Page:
The Contubernias was assembled in Centurias - in modern terms equal to a company sized unit. 10 Contubernias to a Centuria, making the Centuria consist of 80 men.

The Centuria was led by Centuriones (junior commissioned officers - ranking from second lieutenant to major) and Optiones (non-commissioned officers). Each Centuria also had its own signaling staff; The Signifer, who wore the centuria Signum (Standard/colours) and the Cornicen (hornblower). A Tesserarius (a bookkeeper) was also among the centurias NCO's.

Above the 6 junior ranks of centurios the army consisted of senior ranking officers from tribunes to Legatus - modern day lieutenant colonels to generals.

Six Tribunes - one Tribunus Laticlavius (the broad striped), of senatorial rank, and 5 Tribuni Augusticlavii (the narrow striped) from the class of equites  - knights - in Rome, was responsible for the Cleric Work of the Legion. The hands on military advisory for the Legatus - the general, was the job of the Pilus Primus, the head Centurion of the legion.

Until the time of Augustus the legions were mainly assembled in Manipels (Handfuls). The Manipels were double-Centurias of 120 men. Each centuria of 60 men. A legion was fully assembled at 4800 men.

In the imperial legion, the centurias were assembled in 6 Cohorts consisting of 10 centurias of 80 men. First Cohort though, in double-centurias of 160 men giving the legion, fully assembled a count of 5400 men.

Often other unit sizes were organized than Cohorts and Legions, these units were assembled in Vexillias - “Flag units”.

The legions mainly consisted of infantry, but normally there was also a cavalry unit attached, an Ala (wing) consisting of around 330 men. The Ala was divided into 12 subunits called Turma led by Decurions.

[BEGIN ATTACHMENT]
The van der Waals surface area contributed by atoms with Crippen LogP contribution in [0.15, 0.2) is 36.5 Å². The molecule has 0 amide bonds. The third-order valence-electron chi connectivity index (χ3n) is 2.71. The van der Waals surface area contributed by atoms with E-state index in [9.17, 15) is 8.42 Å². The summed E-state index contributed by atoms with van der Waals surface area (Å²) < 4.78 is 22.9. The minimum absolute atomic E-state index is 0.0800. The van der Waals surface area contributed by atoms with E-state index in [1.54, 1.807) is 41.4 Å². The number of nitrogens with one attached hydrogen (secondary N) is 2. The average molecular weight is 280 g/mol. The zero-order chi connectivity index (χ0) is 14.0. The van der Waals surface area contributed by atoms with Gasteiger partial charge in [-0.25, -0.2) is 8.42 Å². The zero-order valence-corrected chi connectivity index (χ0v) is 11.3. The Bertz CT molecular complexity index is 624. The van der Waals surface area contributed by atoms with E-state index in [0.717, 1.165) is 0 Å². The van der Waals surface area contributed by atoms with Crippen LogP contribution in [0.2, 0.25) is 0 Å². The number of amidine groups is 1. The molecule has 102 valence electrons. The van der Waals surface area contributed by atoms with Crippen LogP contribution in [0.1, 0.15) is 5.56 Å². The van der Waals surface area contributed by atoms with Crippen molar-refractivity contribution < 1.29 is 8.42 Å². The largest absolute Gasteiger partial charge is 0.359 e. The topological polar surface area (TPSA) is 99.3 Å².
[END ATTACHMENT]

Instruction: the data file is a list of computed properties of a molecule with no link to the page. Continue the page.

Often Auxilia cohorts were attached to the legion in their own independent cohorts. Auxilia was none-roman support troops mainly consisting of none infantry such as cavalry, archers, stone slingers, marines etc.

The Augustan reforms also changed the length of duty for the legionnaires. In the former army, service was of 10 to 16 years. The “Augustan contract" was 20 - 25 years and 5 years of Evocatus - veteran.

The victorious Legions

On the battlefield the roman legions were almost invincible. Primarily due to their hard training and high morale. It was an honour to fight and to win. But a main factor was also the high mobility that the organisation in the legions gave on the battlefield. The greek Phalanx system that had dominated the battlefields for centuries became obsolete, facing the mobility of the new roman system with Centurias, Maniples and later Cohorts. This new system, used already in the battle of Sentinum 295 BC, gave the roman commanders a mobility that can only be compared with the german army of 1939, and the “blitzkrieg” strategy. It was a tactical revolution that made way for an empire.